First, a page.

After six years of researching the supply and demand of Salesforce talent and the growing partner ecosystem, you would think we’d have seen it all by now. And yet, the ecosystem never ceases to throw surprises our way each and every year. From rising interest rates to tech sector layoffs to surging public interest in AI, 2023 has been anything but boring.
Thankfully, we saw talent supply bounce back this year. Global talent supply grew 28%, rebounding from flat growth in 2022. Most notably, Administrator supply returned to a healthy growth rate (28% YoY) after the role’s first-ever decrease in supply. Unfortunately, but not surprisingly, this year saw a significant drop in global demand for talent at -46% YoY.
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It’s difficult to pinpoint an exact cause for any trend or abrupt change in the ecosystem because there are typcially many different factors at play. However, our team can’t help but speculate how some of this year’s trends will play out into 2024 and beyond. Read on for a few predictions for the Salesforce talent ecosystem from 10K’s executive team.
Matt Gvazdinskas, Chief Strategy Officer
Key Takeaway: Even with an impressive concentration of talent at the top of the partner ecosystem, the total number of Salesforce partners still grew 19% YoY, the highest growth rate since 2020 (29%).
Prediction: We will continue to see growth at this pace (or higher) with the emergence of Artificial Intelligence.
There is certainly no shortage of partner options for customers to choose from, but this trend proves there is still a great opportunity for professional services organizations. I believe a great deal of this growth is fueled by specialization – practices that bring an industry or cloud-specific focus to the market – and predict that we’ll continue to see growth at this pace (or higher) with the emergence of Artificial Intelligence.
Customers are anxious to leverage AI to drive the efficiencies it promises, but they will rely heavily on partners to help securely implement solutions. This will lead to a great explosion in partner growth.
Kristin Langlois, Chief People Officer
Key Takeaway: Admin supply bounced back, but it’s the role with the least job postings.
Prediction: We will see a shift in Admins specializing in specific clouds and skills as they no longer can do it all.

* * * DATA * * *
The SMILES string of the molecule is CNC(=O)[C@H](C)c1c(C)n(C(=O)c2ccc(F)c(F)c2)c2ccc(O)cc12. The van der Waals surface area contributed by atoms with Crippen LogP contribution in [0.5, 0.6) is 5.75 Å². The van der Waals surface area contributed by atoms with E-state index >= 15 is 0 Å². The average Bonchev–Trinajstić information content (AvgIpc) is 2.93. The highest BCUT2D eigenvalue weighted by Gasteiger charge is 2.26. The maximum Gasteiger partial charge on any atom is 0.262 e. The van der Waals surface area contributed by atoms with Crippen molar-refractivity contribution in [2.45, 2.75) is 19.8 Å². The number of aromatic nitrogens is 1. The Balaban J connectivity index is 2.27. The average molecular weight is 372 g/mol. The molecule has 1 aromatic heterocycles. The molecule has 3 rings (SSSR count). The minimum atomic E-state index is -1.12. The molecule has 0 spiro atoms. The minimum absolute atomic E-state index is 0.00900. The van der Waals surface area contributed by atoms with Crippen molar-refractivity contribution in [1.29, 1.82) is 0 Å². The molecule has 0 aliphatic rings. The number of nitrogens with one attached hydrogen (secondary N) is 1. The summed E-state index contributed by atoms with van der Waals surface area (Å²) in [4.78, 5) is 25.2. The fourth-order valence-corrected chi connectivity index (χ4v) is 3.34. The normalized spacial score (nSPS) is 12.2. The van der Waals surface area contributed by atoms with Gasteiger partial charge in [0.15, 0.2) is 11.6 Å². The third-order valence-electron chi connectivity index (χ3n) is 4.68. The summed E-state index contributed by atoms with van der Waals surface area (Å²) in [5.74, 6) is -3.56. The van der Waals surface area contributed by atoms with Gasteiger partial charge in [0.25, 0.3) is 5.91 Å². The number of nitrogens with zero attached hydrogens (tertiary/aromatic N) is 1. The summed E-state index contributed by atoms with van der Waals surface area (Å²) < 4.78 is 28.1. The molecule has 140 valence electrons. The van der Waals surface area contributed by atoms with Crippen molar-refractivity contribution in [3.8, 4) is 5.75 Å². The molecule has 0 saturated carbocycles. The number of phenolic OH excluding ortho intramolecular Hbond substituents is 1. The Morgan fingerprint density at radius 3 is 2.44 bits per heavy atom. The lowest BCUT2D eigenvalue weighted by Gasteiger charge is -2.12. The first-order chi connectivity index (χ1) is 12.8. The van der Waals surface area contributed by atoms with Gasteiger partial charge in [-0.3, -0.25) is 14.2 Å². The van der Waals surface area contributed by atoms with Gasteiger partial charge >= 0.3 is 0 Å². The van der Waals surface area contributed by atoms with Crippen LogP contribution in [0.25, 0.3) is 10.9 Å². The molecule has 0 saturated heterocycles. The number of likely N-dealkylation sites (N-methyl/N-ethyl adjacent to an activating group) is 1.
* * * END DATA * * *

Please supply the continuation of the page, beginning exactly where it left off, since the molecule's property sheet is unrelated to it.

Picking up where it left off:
Even though the Supply of Admins increased this year by 28%, demand for Admins decreased by 38% globally and made up just 7% of all job listings (the lowest of all roles). On top of that, the Admin talent pool is flooded and companies continue to raise the bar on their expectations. I’ve come across countless job descriptions seeking at least 5 years of experience, and skill sets in multiple core clouds, apps, integrations, and specializations.
Admins will shift to specializing in specific clouds and skills as they no longer can do it all, especially as new certifications are being released (including the most recent AI Associate and Data Consultant). I predict we will also see specialization breakouts with segmented titles/roles such as Marketing Cloud Administrator or Data Cloud Administrator. For aspiring Salesforce talent, specialization will be key to breaking into the ecosystem and building a sustainable career.
Jared Miller, Chief Operating Officer
Key Takeaway: India saw the highest supply growth of all established markets at 36% across all roles.
Prediction: Salesforce-focused companies in India will continue to grow and heighten competition for both rate and talent. Here is how I see the top India-based companies making that happen:
1. Investment in career progression
India continues to invest in upskilling initiatives that will support top talent in a growing market and help build sustainable, long-term careers. Focusing on professional development opportunities for communication, technical, and managerial skills will be more impactful than simply increasing wages.